2018 saw a significant and surprising ransomware drop as cybercriminals found better profits elsewhere, according to research published today by IBM X-Force.
Ransomware was the high-profile attack type in 2017, due largely to the likes of WannaCry and NotPetya, which caused damage totalling billions of dollars. However, in 2018 this attack method had fallen out of favour.
According to the 2019 IBM X-Force Threat Intelligence Index, only one ransomware campaign was identified from Necurs, the world’s largest malware spam distribution botnet.
Ransomware, which involves the use of malware that locks a computer until its users pay a ransom fee, has fallen out of favour because, researchers suspect, other more subtle approaches are yielding better financial results.
Ransomware drop in favour of cryptojacking
While researchers saw a ransomware drop, the attack method that rose in use by cybercriminals in 2018 was cryptojacking.
This involves infecting victims’ machines with malware that uses computing power to mine for cryptocurrencies.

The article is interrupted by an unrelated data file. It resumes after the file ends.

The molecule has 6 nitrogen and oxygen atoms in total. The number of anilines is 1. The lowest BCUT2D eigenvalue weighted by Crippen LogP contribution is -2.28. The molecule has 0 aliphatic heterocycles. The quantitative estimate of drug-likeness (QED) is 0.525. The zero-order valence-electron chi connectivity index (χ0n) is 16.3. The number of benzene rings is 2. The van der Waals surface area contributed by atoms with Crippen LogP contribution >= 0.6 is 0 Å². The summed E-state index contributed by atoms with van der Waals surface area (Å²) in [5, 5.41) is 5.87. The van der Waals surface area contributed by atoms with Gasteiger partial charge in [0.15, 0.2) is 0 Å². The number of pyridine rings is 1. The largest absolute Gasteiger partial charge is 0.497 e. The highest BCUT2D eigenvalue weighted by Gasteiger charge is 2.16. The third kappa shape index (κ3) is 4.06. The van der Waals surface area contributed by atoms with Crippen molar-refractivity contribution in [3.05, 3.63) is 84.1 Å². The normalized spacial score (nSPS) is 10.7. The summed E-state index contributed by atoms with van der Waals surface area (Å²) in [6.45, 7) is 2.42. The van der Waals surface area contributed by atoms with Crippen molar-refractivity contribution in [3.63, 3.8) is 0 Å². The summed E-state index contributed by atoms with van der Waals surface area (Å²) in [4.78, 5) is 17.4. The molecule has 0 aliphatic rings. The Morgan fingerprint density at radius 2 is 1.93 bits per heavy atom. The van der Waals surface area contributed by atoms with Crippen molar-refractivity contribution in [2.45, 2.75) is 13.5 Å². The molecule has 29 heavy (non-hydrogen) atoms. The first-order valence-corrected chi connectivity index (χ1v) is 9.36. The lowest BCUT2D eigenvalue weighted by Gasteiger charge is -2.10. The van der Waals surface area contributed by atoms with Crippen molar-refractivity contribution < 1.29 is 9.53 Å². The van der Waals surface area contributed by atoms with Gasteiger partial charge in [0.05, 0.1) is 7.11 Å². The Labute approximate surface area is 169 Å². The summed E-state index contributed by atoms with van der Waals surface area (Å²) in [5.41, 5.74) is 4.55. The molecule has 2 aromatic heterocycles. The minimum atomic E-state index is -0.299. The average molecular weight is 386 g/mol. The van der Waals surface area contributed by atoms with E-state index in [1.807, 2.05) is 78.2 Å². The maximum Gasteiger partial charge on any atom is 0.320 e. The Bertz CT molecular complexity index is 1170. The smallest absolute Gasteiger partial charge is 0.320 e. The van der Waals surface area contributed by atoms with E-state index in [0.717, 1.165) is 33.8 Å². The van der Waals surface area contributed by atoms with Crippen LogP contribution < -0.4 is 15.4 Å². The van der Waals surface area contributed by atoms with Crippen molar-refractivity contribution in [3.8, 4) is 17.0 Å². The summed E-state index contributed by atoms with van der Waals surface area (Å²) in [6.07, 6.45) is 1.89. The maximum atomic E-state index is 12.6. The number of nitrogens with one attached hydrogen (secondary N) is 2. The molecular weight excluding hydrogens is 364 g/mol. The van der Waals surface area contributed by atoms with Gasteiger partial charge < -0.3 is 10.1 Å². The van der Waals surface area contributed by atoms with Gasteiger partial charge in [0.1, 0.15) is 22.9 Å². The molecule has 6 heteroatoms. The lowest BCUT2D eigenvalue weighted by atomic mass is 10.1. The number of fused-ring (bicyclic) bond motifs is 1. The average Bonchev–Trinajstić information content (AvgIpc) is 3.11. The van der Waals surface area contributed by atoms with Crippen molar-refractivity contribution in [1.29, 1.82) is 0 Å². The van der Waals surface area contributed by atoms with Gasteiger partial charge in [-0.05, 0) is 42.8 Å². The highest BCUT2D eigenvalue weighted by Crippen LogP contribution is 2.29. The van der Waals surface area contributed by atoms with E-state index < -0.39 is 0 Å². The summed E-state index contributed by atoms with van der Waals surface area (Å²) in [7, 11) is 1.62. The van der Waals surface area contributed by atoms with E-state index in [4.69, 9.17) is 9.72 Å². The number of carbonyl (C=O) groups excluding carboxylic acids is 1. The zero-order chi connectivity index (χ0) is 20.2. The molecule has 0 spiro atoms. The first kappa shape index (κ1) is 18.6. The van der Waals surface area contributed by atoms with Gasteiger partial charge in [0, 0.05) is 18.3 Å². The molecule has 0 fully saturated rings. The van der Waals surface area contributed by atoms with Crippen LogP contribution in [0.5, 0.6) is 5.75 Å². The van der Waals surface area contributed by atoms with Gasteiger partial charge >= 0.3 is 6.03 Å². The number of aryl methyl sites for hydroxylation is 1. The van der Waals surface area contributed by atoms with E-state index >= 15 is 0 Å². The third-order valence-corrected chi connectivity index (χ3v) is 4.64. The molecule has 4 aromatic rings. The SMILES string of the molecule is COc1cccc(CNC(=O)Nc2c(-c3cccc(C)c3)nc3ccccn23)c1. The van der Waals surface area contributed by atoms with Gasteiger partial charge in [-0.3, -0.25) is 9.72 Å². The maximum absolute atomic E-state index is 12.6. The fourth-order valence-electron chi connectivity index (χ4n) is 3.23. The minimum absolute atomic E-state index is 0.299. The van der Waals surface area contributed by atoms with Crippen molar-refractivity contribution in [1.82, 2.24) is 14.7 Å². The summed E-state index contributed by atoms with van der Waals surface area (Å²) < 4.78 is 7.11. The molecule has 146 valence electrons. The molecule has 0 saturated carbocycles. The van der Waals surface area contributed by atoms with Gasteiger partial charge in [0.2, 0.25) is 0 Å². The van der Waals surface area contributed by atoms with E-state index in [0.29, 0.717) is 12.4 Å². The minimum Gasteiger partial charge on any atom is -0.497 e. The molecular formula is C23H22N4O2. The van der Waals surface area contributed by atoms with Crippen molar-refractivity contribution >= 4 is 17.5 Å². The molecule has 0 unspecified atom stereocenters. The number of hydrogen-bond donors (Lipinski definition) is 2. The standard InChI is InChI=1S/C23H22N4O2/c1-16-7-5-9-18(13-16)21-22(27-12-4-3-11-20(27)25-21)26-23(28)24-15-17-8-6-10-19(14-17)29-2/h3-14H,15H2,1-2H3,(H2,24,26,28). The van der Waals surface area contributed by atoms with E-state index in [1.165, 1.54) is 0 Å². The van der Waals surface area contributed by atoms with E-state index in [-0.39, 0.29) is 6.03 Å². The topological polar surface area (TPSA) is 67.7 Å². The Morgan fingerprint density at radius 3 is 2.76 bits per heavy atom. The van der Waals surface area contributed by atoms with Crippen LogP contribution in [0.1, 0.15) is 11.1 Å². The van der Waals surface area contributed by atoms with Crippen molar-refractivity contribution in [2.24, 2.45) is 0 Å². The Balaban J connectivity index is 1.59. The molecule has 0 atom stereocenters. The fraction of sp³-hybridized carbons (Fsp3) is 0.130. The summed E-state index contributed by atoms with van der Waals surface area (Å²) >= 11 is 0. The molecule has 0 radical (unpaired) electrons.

While users are immediately aware that they have become a victim of ransomware, cryptojacking occurs in the background, meaning many users do not realise they have been infected.
As a result, the approach is seen as lower risk and higher reward than ransomware, which combined with some of the surges in value cryptocurrency saw in 2018, may explain why cybercriminals have moved onto this method.
“If we look at the drop in the use of malware, the shift away from ransomware, and the rise of targeted campaigns, all these trends tell us that return-on-investment is a real motivating factor for cybercriminals,” commented Wendi Whitmore, director of IBM X-Force Threat Intelligence.
“We see that efforts to disrupt adversaries and make systems harder to infiltrate are working. While 11.7 billion records were leaked or stolen over the last three years, abusing Personally Identifiable Information (PII) requires more knowledge and resources and attackers are exploring new illicit profit models to increase their return on investment.
“One of the hottest commodities is computing power tied to the emergence of cryptocurrencies. This has led to corporate networks and consumer devices being secretly highjacked to mine for these digital currencies.”